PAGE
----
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A message from our CEO on the passing of Ron Doyle

When I arrived at THEMUSEUM this community allowed me to be successful with some early wins. We then announced our Andy Warhol exhibition.

A call from Visitor Services came saying a man by the name of Ron Doyle was here to see me. I knew him by his maverick reputation and for his creating the Hacienda but we had never met. To use Ron’s words “one wouldn’t pick Ron out of a crowd of two based on what he wore to be a wealthy man.” I gave him a tour as he peppered me gently with questions of what my vision was.

I recall at the time the theatre next door had been vacated and we had hopes of reopening it and managing it. I told him of a mini domed 70mm theatre and the creation of a film festival and theatre both local and international. I told him of Warhol and he asked me what kept me up nights about that show. I said while I had secured millions of dollars of artwork on loan I now needed to find funding to ensure climate control on our fourth level making it grade A exhibit space.

We shook hands and he left.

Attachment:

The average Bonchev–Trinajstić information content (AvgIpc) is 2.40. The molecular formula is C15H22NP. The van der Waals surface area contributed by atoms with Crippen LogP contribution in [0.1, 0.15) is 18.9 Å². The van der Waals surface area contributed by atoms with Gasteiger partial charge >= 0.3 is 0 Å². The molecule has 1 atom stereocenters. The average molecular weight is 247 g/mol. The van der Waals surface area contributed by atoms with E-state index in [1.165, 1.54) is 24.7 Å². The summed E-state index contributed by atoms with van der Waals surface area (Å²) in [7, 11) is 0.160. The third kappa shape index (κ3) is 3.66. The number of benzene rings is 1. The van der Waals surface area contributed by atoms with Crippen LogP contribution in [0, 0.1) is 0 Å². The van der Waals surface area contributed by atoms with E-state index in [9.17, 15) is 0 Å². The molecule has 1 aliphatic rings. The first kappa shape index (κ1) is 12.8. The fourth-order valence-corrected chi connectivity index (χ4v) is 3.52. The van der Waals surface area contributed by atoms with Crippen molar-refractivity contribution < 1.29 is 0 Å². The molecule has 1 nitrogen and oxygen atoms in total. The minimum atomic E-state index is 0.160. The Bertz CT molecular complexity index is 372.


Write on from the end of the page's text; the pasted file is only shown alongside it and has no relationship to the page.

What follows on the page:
A week later he called and asked that I come meet for lunch around the corner at a restaurant he later owned. It was summer and we sat on the small patio. We made small talk until his friend showed up after playing golf. Ron turned and said to me “I’ve been lookin’ into that Warhol fellow you told me about, he is pretty impressive, how much do you need to upgrade the museum with climate control.” I mistakenly told him the truth, which was about $150K. He turned back to Irvin and said do you have $50K? Irvin surprised said, “well we worked together before.”

Ron then declared you have your $150K, don’t tell anyone who gave it to you, get a story in the paper for others to give and have a good night’s sleep.

I did all of those things and then about a week or two later it started to trickle in. First Carl Zehr, Mayor of the day, then reporters and associates. The line was “I hear Ron gave you $150K to help you grow” That was Ron.

At the opening of Warhol, with their backs to the huge screen, I welcomed Irvin and Ron. Irvin leaned in and asked that I not mention his name in my remarks as he hadn’t told his wife about his $50K. Unfortunately on the screen three times our size was a picture of the two of them and a huge THANK YOU! Ron’s snickered like a cartoon character.

Not always easy I stayed close to Ron over the decade listening to his plans and vision. I also stayed close once I learned of his disease. On Friday night we spoke for the last time. He told me to “build something really great Dave,” and then he said, “I have to go now.”

David Marskell


Share your own memories and tributes with the Doyle family